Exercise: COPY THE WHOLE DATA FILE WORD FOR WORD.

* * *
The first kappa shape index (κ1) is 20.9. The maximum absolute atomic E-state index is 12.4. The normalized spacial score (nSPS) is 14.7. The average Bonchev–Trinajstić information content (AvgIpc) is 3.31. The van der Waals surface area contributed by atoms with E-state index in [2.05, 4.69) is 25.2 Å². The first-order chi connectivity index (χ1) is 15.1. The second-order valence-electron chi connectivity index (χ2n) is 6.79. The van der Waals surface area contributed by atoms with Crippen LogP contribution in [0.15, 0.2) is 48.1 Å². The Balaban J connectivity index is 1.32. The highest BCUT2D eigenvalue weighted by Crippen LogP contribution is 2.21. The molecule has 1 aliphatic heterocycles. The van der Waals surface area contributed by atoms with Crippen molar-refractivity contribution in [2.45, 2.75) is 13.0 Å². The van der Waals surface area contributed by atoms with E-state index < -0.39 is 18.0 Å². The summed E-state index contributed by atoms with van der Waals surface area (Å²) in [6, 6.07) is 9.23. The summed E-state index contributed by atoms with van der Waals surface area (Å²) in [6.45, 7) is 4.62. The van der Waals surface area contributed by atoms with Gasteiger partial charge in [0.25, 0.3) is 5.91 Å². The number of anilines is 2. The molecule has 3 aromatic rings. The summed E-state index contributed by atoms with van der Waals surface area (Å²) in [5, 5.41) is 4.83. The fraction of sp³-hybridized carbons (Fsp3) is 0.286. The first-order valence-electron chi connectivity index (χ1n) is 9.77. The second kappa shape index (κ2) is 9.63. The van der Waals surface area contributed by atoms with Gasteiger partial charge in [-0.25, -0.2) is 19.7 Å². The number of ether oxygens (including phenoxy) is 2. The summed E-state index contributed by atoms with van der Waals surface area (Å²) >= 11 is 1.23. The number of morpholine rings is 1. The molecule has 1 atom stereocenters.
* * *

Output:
The first kappa shape index (κ1) is 20.9. The maximum absolute atomic E-state index is 12.4. The normalized spacial score (nSPS) is 14.7. The average Bonchev–Trinajstić information content (AvgIpc) is 3.31. The van der Waals surface area contributed by atoms with E-state index in [2.05, 4.69) is 25.2 Å². The first-order chi connectivity index (χ1) is 15.1. The second-order valence-electron chi connectivity index (χ2n) is 6.79. The van der Waals surface area contributed by atoms with Crippen LogP contribution in [0.15, 0.2) is 48.1 Å². The Balaban J connectivity index is 1.32. The highest BCUT2D eigenvalue weighted by Crippen LogP contribution is 2.21. The molecule has 1 aliphatic heterocycles. The van der Waals surface area contributed by atoms with Crippen molar-refractivity contribution in [2.45, 2.75) is 13.0 Å². The van der Waals surface area contributed by atoms with E-state index < -0.39 is 18.0 Å². The summed E-state index contributed by atoms with van der Waals surface area (Å²) in [6, 6.07) is 9.23. The summed E-state index contributed by atoms with van der Waals surface area (Å²) in [6.45, 7) is 4.62. The van der Waals surface area contributed by atoms with Gasteiger partial charge in [0.25, 0.3) is 5.91 Å². The number of anilines is 2. The molecule has 3 aromatic rings. The summed E-state index contributed by atoms with van der Waals surface area (Å²) in [5, 5.41) is 4.83. The fraction of sp³-hybridized carbons (Fsp3) is 0.286. The first-order valence-electron chi connectivity index (χ1n) is 9.77. The second kappa shape index (κ2) is 9.63. The van der Waals surface area contributed by atoms with Gasteiger partial charge in [-0.25, -0.2) is 19.7 Å². The number of ether oxygens (including phenoxy) is 2. The summed E-state index contributed by atoms with van der Waals surface area (Å²) >= 11 is 1.23. The number of morpholine rings is 1. The molecule has 1 atom stereocenters.